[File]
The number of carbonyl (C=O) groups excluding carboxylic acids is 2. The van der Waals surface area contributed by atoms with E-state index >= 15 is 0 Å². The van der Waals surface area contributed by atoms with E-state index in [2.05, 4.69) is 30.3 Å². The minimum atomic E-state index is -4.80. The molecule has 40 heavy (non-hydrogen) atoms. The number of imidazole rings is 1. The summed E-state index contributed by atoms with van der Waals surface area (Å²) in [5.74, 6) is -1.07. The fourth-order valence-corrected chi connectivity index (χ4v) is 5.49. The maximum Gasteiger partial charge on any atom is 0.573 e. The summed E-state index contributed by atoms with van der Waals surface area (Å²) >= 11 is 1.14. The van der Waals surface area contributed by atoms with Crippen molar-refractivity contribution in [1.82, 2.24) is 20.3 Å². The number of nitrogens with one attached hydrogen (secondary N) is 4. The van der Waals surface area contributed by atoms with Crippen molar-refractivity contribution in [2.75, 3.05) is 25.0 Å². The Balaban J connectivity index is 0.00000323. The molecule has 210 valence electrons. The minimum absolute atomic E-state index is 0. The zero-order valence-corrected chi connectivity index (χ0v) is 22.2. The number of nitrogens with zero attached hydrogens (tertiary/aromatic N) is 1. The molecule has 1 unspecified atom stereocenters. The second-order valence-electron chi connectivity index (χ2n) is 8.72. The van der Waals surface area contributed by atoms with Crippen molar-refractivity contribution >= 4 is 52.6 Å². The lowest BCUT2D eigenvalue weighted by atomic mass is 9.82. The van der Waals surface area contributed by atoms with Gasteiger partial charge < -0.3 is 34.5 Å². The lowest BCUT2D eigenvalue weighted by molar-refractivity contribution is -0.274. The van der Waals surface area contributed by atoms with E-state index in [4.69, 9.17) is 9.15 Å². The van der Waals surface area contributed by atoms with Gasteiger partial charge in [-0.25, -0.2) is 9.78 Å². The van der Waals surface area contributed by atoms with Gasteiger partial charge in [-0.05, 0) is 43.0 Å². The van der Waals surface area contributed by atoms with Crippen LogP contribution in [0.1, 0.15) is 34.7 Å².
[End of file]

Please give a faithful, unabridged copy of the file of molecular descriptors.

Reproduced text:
The number of carbonyl (C=O) groups excluding carboxylic acids is 2. The van der Waals surface area contributed by atoms with E-state index >= 15 is 0 Å². The van der Waals surface area contributed by atoms with E-state index in [2.05, 4.69) is 30.3 Å². The minimum atomic E-state index is -4.80. The molecule has 40 heavy (non-hydrogen) atoms. The number of imidazole rings is 1. The summed E-state index contributed by atoms with van der Waals surface area (Å²) in [5.74, 6) is -1.07. The fourth-order valence-corrected chi connectivity index (χ4v) is 5.49. The maximum Gasteiger partial charge on any atom is 0.573 e. The summed E-state index contributed by atoms with van der Waals surface area (Å²) >= 11 is 1.14. The van der Waals surface area contributed by atoms with Crippen molar-refractivity contribution in [1.82, 2.24) is 20.3 Å². The number of nitrogens with one attached hydrogen (secondary N) is 4. The van der Waals surface area contributed by atoms with Crippen molar-refractivity contribution in [2.75, 3.05) is 25.0 Å². The Balaban J connectivity index is 0.00000323. The molecule has 210 valence electrons. The minimum absolute atomic E-state index is 0. The zero-order valence-corrected chi connectivity index (χ0v) is 22.2. The number of nitrogens with zero attached hydrogens (tertiary/aromatic N) is 1. The molecule has 1 unspecified atom stereocenters. The second-order valence-electron chi connectivity index (χ2n) is 8.72. The van der Waals surface area contributed by atoms with Crippen molar-refractivity contribution >= 4 is 52.6 Å². The lowest BCUT2D eigenvalue weighted by atomic mass is 9.82. The van der Waals surface area contributed by atoms with Gasteiger partial charge < -0.3 is 34.5 Å². The lowest BCUT2D eigenvalue weighted by molar-refractivity contribution is -0.274. The van der Waals surface area contributed by atoms with E-state index in [4.69, 9.17) is 9.15 Å². The van der Waals surface area contributed by atoms with Gasteiger partial charge in [-0.25, -0.2) is 9.78 Å². The van der Waals surface area contributed by atoms with Gasteiger partial charge in [-0.05, 0) is 43.0 Å². The van der Waals surface area contributed by atoms with Crippen LogP contribution in [0.1, 0.15) is 34.7 Å².